Another algorithm that is often invoked for animals moving in an open arena is vector-based navigation (Wehner et al., 1996). Once the animal discovers a target, it keeps track of that target’s heading and distance using a path integrator. When it needs to return to the target it follows the heading vector and updates heading and distance until it arrives. Such a strategy has limited appeal inside a labyrinth because the vectors are constantly blocked by walls. Consider, for example, the ‘home runs’ back to the exit at the end of a bout. Here the target, namely the exit, is known from the start of the bout, because the animal enters through the same hole. At the end of the bout, when the mouse decides to exit from the maze, can it follow the heading vector to the exit? Figure 6A shows the 13 locations from which mice returned in a direct path to the exit on their very first foray. None of these locations is compatible with heading-based navigation: In each case an animal following the heading to the exit would get stuck in a different end node first and would have to reverse from there, quite unlike what really happened.

Finally, a partial clue comes from errors the animals make. We found that the rotation image of the water port, an end node diametrically across the entire maze, is one of the most popular destinations for rewarded animals (Figure 10A). These errors would be highly unexpected if the animals navigated from the entrance to the water by odor markings, or if they used an absolute representation of heading and distance. On the other hand, if the animal navigates via a remembered sequence of turns, then it will end up at that image node if it makes a single mistake at just the first T-junction.

Future directed experiments will serve to narrow down how mice learn to navigate this environment, and how their policy might change over time. Since the animals get to perfection within an hour or so, one can test a new hypothesis quite efficiently. Understanding what mechanisms they use will then inform thinking about the algorithm for learning, and about the neuronal mechanisms that implement it.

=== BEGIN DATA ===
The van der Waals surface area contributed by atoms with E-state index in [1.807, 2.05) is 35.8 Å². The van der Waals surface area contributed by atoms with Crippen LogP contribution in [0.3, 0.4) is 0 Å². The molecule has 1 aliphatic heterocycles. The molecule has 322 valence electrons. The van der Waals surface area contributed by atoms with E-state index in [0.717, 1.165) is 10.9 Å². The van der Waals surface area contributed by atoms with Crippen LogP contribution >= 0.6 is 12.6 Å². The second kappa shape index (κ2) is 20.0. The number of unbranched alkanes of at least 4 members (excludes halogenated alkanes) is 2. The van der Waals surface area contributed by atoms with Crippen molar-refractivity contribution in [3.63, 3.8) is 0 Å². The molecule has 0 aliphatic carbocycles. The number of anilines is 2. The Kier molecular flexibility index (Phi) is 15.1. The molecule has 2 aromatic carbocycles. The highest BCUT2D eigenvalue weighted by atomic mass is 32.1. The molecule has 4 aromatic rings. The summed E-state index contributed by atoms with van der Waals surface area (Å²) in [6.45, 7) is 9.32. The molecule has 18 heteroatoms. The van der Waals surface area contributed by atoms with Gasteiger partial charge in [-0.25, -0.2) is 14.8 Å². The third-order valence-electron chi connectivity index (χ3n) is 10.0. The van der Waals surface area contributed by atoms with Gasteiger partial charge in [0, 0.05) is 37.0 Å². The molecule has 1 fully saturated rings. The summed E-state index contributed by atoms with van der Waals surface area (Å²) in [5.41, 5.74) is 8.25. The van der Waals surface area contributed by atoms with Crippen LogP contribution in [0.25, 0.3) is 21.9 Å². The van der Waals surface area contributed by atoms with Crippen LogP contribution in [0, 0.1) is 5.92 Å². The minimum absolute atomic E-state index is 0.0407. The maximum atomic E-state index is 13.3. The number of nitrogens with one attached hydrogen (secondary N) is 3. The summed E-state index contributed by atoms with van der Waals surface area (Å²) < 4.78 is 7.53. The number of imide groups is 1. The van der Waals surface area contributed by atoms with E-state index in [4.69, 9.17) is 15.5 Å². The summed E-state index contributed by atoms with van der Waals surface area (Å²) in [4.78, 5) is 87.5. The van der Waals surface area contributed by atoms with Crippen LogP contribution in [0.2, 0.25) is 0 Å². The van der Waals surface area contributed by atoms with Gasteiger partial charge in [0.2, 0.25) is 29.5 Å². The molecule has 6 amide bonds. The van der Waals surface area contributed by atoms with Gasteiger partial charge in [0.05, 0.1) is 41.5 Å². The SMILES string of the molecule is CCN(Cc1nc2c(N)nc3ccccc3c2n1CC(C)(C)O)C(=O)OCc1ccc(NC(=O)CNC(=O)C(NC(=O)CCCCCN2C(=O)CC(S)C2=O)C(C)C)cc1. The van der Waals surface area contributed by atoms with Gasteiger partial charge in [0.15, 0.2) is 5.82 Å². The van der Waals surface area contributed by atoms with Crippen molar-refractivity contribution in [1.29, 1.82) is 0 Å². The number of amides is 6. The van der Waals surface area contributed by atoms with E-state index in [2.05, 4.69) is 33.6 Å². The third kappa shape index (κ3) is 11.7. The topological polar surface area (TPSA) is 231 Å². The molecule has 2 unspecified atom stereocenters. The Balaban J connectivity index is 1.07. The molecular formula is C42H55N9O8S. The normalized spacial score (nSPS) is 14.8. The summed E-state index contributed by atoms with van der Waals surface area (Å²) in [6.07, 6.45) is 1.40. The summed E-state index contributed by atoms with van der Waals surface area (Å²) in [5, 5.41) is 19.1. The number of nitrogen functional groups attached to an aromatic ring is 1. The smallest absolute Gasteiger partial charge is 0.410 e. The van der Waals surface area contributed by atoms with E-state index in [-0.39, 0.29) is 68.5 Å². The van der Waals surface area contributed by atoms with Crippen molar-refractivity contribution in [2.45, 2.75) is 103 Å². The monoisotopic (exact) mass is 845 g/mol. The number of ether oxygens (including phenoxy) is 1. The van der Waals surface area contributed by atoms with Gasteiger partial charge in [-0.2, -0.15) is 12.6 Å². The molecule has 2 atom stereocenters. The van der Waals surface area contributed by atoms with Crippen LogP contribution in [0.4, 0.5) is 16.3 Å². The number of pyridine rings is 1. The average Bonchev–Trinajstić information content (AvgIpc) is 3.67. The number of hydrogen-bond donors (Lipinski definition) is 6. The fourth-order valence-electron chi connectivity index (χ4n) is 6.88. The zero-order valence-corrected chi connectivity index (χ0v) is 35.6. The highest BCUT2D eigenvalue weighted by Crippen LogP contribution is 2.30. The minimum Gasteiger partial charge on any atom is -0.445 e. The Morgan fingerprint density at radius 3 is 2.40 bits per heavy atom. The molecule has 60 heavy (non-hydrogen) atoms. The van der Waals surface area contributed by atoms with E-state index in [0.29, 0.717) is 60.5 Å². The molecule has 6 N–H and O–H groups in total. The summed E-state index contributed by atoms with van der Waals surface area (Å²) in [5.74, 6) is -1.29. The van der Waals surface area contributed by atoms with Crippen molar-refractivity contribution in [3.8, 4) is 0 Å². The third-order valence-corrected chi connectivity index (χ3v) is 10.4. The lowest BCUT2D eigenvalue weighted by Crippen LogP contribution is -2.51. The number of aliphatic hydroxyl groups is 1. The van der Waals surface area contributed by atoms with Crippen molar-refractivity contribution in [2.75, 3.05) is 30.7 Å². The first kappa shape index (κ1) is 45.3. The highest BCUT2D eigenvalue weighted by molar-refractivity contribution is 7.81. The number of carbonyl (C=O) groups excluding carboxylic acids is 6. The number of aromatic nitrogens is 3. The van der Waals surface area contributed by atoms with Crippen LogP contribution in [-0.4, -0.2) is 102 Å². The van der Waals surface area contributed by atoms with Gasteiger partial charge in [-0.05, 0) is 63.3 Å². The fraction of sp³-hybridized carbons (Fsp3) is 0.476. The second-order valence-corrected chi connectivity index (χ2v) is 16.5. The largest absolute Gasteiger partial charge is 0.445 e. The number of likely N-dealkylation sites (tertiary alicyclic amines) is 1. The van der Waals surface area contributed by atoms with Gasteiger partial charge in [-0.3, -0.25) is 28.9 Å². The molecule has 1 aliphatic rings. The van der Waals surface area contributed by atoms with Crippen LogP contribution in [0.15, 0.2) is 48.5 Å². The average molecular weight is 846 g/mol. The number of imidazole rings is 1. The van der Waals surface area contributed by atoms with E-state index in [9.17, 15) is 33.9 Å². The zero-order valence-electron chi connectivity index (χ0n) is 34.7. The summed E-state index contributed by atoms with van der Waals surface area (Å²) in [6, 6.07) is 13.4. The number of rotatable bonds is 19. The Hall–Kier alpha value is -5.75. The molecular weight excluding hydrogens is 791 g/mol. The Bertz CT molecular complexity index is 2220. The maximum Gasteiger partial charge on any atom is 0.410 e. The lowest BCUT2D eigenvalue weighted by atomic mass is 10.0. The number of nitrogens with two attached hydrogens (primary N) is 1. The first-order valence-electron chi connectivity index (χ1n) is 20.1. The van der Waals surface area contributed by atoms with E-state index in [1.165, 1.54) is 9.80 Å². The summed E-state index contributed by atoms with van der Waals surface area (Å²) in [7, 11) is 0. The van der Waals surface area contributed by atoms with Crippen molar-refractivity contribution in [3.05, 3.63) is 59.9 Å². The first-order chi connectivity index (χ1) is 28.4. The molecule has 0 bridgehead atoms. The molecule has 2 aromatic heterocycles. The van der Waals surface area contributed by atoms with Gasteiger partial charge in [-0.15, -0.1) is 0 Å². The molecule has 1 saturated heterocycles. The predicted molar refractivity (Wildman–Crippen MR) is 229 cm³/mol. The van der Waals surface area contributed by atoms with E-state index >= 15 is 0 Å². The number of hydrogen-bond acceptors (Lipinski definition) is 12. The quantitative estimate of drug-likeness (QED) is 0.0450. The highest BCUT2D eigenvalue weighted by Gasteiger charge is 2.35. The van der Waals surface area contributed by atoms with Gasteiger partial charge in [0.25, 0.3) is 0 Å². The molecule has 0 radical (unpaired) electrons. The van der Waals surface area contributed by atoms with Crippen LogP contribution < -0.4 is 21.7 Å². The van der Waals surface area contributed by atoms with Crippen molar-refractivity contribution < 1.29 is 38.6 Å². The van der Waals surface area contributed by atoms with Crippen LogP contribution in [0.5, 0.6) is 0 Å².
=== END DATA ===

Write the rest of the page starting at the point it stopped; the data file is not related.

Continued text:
Materials and methods

Experimental design

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The goal of the study was to observe mice as they explored a complex environment for the first time, with little or no human interference and no specific instructions. In preliminary experiments, we tested several labyrinth designs and water reward schedules. Eventually, we settled on the protocol described here, and tested 20 mice in rapid succession. Each mouse was observed only over a 7-h period during the first night it encountered the labyrinth.

Maze construction

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The maze measured ~24 x 24 x 2 inches; for manufacture we used materials specified in inches, so dimensions are quoted in those non-SI units where appropriate. The ceiling was made of 0.5 inch clear acrylic. Slots of 1/8 inch width were cut into this plate on a 1.5 inch grid. Pegged walls made of 1/8 inch infrared-transmitting acrylic (opaque in the visible spectrum, ePlastics) were inserted into these slots and secured with a small amount of hot glue. The floor was a sheet of infrared-transmitting acrylic, supported by a thicker sheet of clear acrylic. The resulting corridors (1-1/8 inches wide) formed a 6-level binary tree with T-junctions and progressive shortening of each branch, ranging from ~12 inch to 1.5 inch (Figure 1 and Figure 2). A single end node contained a 1.5 cm circular opening with a water delivery port (described below). The maze included provision for two additional water ports not used in the present report. Once per week the maze was submerged in cage cleaning solution. Between different animals the floor and walls were cleaned with ethanol.